Map of countries of former Socialist Federal Republic of Yugoslavia (1945-1992) including Serbia, Croatia and Bosnia(Full name being Bosnia and Herzegovina) pablofdezr -


"The languages referred to as "Bosnian" "Croatian" and "Serbian" are one common language, albeit with different dialects."--BBC

Serbian, Bosnian, and Croatian are all close relatives belonging in the South Slavonic group of languages. They are all mutual intellegible standard varieties of Serbo-Croatian language. Before 1990, they were languages of then collasped former Socialist Federation of Yugoslavia(The area covers today's Bosnia and Herzagovia, Croatia, Kosovo(not recognized by Serbia and Serbs in Bosnia. They claimed it to be Serbian territory), Montenegro, North Macedonia, Serbia, Slovenia).


800px-Flag_of_Bosnia_and_Herzegovina.svg.pngBosnia and Herzagovia 

Capital: Sarajevo, Population: 3.48 million, Area: 19.7 k sq m2

Portion of BCS: 50.1% Bosniaks, 30.8% Serbs, 15.4% Croats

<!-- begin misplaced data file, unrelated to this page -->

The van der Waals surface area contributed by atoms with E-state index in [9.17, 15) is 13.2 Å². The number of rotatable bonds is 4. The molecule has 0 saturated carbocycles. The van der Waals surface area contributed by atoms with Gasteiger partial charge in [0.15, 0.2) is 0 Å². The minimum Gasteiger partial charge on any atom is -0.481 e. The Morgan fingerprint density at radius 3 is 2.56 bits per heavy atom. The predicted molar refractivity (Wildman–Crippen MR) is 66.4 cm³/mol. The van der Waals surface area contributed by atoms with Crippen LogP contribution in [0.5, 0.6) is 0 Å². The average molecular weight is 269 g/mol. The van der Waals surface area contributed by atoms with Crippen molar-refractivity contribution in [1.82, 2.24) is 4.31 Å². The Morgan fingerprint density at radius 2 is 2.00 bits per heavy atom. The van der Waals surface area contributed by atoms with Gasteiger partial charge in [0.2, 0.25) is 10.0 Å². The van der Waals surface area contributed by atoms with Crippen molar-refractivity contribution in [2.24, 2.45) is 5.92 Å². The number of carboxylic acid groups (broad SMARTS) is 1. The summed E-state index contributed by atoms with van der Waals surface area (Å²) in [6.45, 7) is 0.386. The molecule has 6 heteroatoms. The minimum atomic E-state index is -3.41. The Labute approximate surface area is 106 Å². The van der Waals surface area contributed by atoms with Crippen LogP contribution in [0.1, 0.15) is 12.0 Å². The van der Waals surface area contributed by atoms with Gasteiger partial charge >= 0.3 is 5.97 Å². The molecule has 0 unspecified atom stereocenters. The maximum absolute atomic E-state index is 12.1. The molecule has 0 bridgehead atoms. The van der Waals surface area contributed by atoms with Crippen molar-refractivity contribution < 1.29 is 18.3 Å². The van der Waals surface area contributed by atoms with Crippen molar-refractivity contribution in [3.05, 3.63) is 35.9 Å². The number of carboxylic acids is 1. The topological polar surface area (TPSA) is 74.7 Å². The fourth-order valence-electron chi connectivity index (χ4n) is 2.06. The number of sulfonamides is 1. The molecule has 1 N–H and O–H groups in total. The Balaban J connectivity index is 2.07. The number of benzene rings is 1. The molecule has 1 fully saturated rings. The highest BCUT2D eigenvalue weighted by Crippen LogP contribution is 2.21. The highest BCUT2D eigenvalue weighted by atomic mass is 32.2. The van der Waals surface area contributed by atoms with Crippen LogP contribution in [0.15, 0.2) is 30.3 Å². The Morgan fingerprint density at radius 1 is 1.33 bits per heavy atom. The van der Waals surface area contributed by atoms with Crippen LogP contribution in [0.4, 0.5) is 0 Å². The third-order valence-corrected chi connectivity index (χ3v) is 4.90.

Official language: Bosnian-Croatian-Serbian

125px-Flag_of_Croatia.svg.png Croatia

Capital: Zagreb, Population: 3.87 million, Area: 21.7 k sq m2

Portion of BCS: 91.6% Croats, 3.2% Serbs, 0.6% Bosniaks

Official language: Croatian

1280px-Flag_of_Serbia.svg.png Republic of Serbia

Capital: Belgrade, Population: 6.6 million (excl. Kosovo),Area: 29.9 k sq m2(excl. Kosovo)

Portion of BCS: 83.3% Serbs, 2% Bosniaks

Official Language: Serbian

Of all the Slavonic languages, these are the easiest for English speakers to master, and are considered some of the easiest of all European languages for English speakers to pronounce.

IU offers a Slavic track major through Slavic & East European Languages and Cultures

Online BCS courses are available in Language Workshop 2023.